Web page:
Don’t suffer in silence
It’s never been more important to talk. The cumulative effect of Covid-19 and the cost-of-living crisis has taken its toll on the nation’s mental health. As financial pressures rise, you’re not alone if you’re feeling the strain.
According to research from mental health charity Mind, the mental health of nearly half (48%) of people in England and Wales has been negatively affected by the cost-of-living crisis, rising to 73% for those with an existing mental health problem.*
Talking can help us feel less alone, more able to cope and help us find the support we need.
Join the nation’s biggest mental health conversation
On 1 February, Mind and Rethink Mental Illness, in partnership with the Co-op, are encouraging everyone to get the conversation going as part of Time to Talk Day.
It’s a reminder to check in with a friend or arrange a catch-up over coffee to discuss how money matters may be affecting your mental health.
Let’s make a plan
It can feel like you’re stuck in a vicious cycle – money worries can impact your mental health and your mental health can impact how you manage your money. Prioritising putting aside money now for the future can also feel daunting – especially with the rising costs of everyday essentials.
Help is available though. Chatting to a Retirement Education Specialist can help you find ways to take control of your finances and save more for the future. Your retirement should be something to look forward to, and with a solid savings plan and a cost-efficient tool, that is possible.
Learn more about Shared Cost AVCs
Actively planning for your future can help put your mind at rest and keep you on track to achieve the retirement you want.
A Shared Cost Additional Voluntary Contribution (Shared Cost AVC) scheme not only allows you to make manageable contributions towards your future, but also immediate Income Tax and National Insurance savings on your money as it goes into your pension pot.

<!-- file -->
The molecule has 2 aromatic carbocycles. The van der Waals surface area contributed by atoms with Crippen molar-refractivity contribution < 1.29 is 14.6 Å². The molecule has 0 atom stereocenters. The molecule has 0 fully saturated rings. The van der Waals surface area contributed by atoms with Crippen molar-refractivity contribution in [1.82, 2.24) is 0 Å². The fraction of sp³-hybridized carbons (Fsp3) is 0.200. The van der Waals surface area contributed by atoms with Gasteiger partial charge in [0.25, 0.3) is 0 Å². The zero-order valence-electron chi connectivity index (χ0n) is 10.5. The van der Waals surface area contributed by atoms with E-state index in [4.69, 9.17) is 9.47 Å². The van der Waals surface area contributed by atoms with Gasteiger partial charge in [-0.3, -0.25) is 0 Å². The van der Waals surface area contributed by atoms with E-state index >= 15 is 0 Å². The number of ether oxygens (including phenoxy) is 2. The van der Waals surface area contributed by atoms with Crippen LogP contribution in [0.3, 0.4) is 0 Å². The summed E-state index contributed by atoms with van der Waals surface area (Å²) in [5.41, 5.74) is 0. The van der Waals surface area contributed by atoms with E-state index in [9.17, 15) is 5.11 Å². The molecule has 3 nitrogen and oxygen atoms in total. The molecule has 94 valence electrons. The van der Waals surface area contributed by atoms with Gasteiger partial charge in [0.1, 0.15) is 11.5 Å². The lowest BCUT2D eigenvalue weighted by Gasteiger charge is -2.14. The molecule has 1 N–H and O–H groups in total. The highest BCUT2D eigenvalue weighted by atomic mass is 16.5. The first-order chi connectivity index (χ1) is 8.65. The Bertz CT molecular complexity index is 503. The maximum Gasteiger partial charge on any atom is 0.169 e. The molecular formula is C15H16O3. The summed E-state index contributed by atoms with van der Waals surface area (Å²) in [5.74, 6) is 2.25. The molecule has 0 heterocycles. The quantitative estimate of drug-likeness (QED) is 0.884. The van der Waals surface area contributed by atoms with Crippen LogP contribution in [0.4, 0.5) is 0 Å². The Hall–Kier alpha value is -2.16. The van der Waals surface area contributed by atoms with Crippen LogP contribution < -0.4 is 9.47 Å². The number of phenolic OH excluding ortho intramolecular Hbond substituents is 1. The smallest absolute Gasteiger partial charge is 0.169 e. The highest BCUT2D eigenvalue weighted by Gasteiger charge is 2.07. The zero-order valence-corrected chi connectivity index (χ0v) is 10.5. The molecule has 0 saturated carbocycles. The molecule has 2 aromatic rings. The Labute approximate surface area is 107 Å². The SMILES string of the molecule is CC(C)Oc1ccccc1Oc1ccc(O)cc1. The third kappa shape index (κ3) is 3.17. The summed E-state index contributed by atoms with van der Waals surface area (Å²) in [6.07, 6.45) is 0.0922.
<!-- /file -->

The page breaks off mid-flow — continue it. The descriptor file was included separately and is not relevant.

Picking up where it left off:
For example, contributing £100 per month for three months would only cost a basic rate taxpayer £204.36, instead of £300† – that’s almost three months for the price of two.
The scheme is also flexible, and you can change or even stop your contributions at any time. The minimum contribution is £2, and a maximum contribution will depend on how much you are paid along with other contributing factors that your Local Government employer will consider.
You should consider your affordability before making or amending your Shared Cost AVC plan.
There’s no time like the present
This Time to Talk Day, we’re listening and want to engage in the conversations that matter.
Financial and mental well-being can go hand in hand and Shared Cost AVCs can help to achieve that.
We’re here to talk and listen, so we can thrive together.
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†Figures are for illustrative purposes only. The figures shown are only estimates based on limited assumptions. Basic rate savings are displayed as a guide only. Basic rate assumes an individual paying 20% Income Tax and 10% National Insurance contributions.
You should consider your affordability before making or amending your Shared Cost AVC plan. Please speak to an independent financial adviser if you require financial advice. Shared Cost AVCs are available to active LGPS members only. You will need to consider what investment product is suitable for you.
A Shared Cost AVC cannot be accessed until age 55, rising to age 57 from 2028.
A Pension is a long-term investment, the fund value may fluctuate and can go down. Your eventual income may depend upon the size of the fund at retirement, future interest rates and tax legislation.
Tax treatment is based on individual circumstances and may be subject to change in the future.
Information is based on our current understanding of taxation legislation and regulations. Any levels and bases of and reliefs from taxation are subject to change.